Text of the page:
Pretrial Justice Institute
200 East Pratt Street, Suite 4100
Baltimore, MD 21202

(667) 281-9141

Pretrial Justice Institute


White Supremacy Kills.

Like so many of you, all of us at PJI are grieving the murder of eight people, including six Asian women, in the Atlanta area on March 16.

This is the latest horrific example of anti-Asian violence across the country. Hate crimes against Asian Americans in major U.S. cities surged by nearly 150 percent last year — and Stop AAPI Hate has logged over 3,800 incidents since the start of the pandemic. Most of those attacks were against women.

We vehemently condemn the violence, but we also condemn the casual acceptability of using anti-Asian language when discussing COVID-19. Emphasizing the origin of the disease has played into "perpetual foreigner syndrome," where Asian people are seen as the "other” in American society. Instead of unifying us against a disease, anti-Asian language created division and harm.

All Americans — especially white Americans — have the obligation to understand the history of white supremacy and its demand to control the existence of Asian, Black, Indigenous, Latinx and other people of color.

The rise in anti-Asian violence is the inevitable result of our nation’s failure to come to grips with our racialized history, including the exploitation of Chinese labor to build the Transcontinental Railroad, the Chinese Exclusion Act of 1882, our nearly 50-year colonization of the Philippines, World War II Japanese internment camps, and the Asian racism associated with the 2003 SARS outbreak. During the Civil Rights Movement, the so-called “model minority” myth was deployed to legitimize inequality and harm against Black people.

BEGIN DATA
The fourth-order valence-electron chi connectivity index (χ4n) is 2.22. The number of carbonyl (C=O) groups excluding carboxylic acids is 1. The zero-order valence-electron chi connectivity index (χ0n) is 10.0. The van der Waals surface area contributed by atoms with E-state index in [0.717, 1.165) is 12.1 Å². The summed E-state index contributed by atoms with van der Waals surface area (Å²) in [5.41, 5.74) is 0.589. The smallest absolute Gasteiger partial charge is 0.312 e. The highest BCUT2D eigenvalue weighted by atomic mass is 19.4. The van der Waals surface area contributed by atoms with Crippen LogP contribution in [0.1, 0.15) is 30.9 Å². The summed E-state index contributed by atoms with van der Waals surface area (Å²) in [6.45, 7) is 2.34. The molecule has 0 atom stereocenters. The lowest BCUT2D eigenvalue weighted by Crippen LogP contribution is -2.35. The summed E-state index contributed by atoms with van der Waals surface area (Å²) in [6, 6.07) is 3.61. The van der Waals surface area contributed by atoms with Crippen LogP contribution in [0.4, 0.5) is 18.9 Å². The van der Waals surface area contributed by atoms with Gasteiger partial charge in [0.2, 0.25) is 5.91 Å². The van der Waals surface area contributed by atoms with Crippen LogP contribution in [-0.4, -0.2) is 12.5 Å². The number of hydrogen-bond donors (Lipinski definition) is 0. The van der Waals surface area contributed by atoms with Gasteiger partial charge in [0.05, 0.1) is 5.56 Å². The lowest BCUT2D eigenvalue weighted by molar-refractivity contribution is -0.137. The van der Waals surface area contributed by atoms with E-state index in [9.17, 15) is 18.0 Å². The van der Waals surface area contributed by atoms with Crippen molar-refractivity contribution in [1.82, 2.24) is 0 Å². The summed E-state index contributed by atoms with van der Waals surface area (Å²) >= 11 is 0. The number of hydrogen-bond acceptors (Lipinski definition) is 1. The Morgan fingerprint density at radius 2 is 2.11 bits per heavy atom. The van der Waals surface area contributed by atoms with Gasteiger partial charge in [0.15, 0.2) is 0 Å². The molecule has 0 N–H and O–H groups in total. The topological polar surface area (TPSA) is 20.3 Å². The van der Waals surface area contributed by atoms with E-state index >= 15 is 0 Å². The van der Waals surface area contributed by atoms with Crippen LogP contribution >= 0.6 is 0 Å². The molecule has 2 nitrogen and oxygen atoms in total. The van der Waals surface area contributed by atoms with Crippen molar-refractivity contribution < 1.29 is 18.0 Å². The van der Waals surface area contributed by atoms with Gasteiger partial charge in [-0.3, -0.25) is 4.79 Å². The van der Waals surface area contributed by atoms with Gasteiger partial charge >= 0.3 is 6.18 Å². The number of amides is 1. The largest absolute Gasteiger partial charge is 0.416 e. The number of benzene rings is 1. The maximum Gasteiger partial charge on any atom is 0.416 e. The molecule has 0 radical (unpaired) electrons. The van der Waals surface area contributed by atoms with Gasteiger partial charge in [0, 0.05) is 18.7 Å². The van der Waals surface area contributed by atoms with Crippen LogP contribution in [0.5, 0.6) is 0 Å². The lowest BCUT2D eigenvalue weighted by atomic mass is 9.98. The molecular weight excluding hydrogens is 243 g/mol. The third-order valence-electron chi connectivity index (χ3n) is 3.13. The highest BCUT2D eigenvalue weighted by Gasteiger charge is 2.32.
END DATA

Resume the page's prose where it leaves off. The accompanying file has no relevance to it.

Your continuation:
It's also time for us to address the objectification of Asian women that has pervaded our country for decades—and how the intersection of racism, misogyny and the vulnerability of immigrants, victims of human trafficking and sex workers is a destabilizing and too often deadly force in this country.

We stand in solidarity with the AAPI community today, and always. And we remain committed to centering racial equity in pretrial justice — and building safe, equitable communities for all.

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